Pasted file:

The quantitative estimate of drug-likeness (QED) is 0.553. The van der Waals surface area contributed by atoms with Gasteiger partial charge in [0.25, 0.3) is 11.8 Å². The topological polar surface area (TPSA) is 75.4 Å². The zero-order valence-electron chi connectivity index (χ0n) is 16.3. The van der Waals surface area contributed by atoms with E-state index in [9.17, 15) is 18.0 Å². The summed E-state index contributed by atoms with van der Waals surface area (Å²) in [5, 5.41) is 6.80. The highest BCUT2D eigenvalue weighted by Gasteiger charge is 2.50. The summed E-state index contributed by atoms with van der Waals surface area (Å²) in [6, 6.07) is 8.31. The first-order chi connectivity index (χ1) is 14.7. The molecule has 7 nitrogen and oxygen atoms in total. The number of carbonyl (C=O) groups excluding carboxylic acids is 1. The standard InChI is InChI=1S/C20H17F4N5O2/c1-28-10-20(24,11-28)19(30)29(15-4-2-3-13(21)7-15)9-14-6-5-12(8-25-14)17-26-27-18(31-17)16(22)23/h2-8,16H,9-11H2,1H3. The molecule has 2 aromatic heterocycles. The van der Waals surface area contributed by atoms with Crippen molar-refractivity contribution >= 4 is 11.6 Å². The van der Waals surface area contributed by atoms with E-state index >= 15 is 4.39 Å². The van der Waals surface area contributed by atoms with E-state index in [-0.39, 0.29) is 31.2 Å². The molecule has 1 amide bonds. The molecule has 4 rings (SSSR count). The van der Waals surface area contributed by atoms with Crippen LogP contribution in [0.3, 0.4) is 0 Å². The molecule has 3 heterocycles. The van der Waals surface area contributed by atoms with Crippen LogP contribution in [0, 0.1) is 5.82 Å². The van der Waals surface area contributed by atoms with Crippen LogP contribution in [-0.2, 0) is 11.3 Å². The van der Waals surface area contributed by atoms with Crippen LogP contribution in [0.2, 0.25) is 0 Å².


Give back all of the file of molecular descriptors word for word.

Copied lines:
The quantitative estimate of drug-likeness (QED) is 0.553. The van der Waals surface area contributed by atoms with Gasteiger partial charge in [0.25, 0.3) is 11.8 Å². The topological polar surface area (TPSA) is 75.4 Å². The zero-order valence-electron chi connectivity index (χ0n) is 16.3. The van der Waals surface area contributed by atoms with E-state index in [9.17, 15) is 18.0 Å². The summed E-state index contributed by atoms with van der Waals surface area (Å²) in [5, 5.41) is 6.80. The highest BCUT2D eigenvalue weighted by Gasteiger charge is 2.50. The summed E-state index contributed by atoms with van der Waals surface area (Å²) in [6, 6.07) is 8.31. The first-order chi connectivity index (χ1) is 14.7. The molecule has 7 nitrogen and oxygen atoms in total. The number of carbonyl (C=O) groups excluding carboxylic acids is 1. The standard InChI is InChI=1S/C20H17F4N5O2/c1-28-10-20(24,11-28)19(30)29(15-4-2-3-13(21)7-15)9-14-6-5-12(8-25-14)17-26-27-18(31-17)16(22)23/h2-8,16H,9-11H2,1H3. The molecule has 2 aromatic heterocycles. The van der Waals surface area contributed by atoms with Crippen molar-refractivity contribution >= 4 is 11.6 Å². The van der Waals surface area contributed by atoms with E-state index >= 15 is 4.39 Å². The van der Waals surface area contributed by atoms with E-state index in [-0.39, 0.29) is 31.2 Å². The molecule has 1 amide bonds. The molecule has 4 rings (SSSR count). The van der Waals surface area contributed by atoms with Crippen LogP contribution in [0.3, 0.4) is 0 Å². The molecule has 3 heterocycles. The van der Waals surface area contributed by atoms with Crippen LogP contribution in [0, 0.1) is 5.82 Å². The van der Waals surface area contributed by atoms with Crippen LogP contribution in [-0.2, 0) is 11.3 Å². The van der Waals surface area contributed by atoms with Crippen LogP contribution in [0.2, 0.25) is 0 Å².